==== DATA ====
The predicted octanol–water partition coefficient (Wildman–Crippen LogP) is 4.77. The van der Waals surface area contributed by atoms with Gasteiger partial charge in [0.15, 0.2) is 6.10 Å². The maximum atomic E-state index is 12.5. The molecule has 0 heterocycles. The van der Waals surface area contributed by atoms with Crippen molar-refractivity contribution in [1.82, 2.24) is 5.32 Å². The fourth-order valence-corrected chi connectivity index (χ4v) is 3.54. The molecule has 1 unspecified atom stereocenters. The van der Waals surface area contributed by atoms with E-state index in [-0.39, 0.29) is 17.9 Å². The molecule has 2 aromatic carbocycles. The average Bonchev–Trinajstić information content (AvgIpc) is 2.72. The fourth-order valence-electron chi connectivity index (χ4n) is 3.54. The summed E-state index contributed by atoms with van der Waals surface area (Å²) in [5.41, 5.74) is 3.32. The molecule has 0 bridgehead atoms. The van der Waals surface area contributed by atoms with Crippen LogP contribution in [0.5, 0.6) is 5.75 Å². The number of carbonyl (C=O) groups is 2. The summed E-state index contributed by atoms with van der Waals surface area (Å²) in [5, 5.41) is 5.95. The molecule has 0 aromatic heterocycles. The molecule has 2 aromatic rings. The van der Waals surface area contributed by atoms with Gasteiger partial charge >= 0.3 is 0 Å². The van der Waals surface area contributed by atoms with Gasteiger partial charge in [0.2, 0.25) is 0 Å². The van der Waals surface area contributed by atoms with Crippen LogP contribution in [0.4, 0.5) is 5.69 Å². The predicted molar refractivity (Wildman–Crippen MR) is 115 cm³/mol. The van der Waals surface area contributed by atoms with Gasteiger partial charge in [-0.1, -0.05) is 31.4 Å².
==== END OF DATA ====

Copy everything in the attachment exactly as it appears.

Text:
The predicted octanol–water partition coefficient (Wildman–Crippen LogP) is 4.77. The van der Waals surface area contributed by atoms with Gasteiger partial charge in [0.15, 0.2) is 6.10 Å². The maximum atomic E-state index is 12.5. The molecule has 0 heterocycles. The van der Waals surface area contributed by atoms with Crippen molar-refractivity contribution in [1.82, 2.24) is 5.32 Å². The fourth-order valence-corrected chi connectivity index (χ4v) is 3.54. The molecule has 1 unspecified atom stereocenters. The van der Waals surface area contributed by atoms with E-state index in [-0.39, 0.29) is 17.9 Å². The molecule has 2 aromatic carbocycles. The average Bonchev–Trinajstić information content (AvgIpc) is 2.72. The fourth-order valence-electron chi connectivity index (χ4n) is 3.54. The summed E-state index contributed by atoms with van der Waals surface area (Å²) in [5.41, 5.74) is 3.32. The molecule has 0 bridgehead atoms. The van der Waals surface area contributed by atoms with Crippen LogP contribution in [0.5, 0.6) is 5.75 Å². The number of carbonyl (C=O) groups is 2. The summed E-state index contributed by atoms with van der Waals surface area (Å²) in [5, 5.41) is 5.95. The molecule has 0 aromatic heterocycles. The molecule has 2 aromatic rings. The van der Waals surface area contributed by atoms with Gasteiger partial charge >= 0.3 is 0 Å². The van der Waals surface area contributed by atoms with Gasteiger partial charge in [0.2, 0.25) is 0 Å². The van der Waals surface area contributed by atoms with Crippen LogP contribution in [0.4, 0.5) is 5.69 Å². The predicted molar refractivity (Wildman–Crippen MR) is 115 cm³/mol. The van der Waals surface area contributed by atoms with Gasteiger partial charge in [-0.1, -0.05) is 31.4 Å².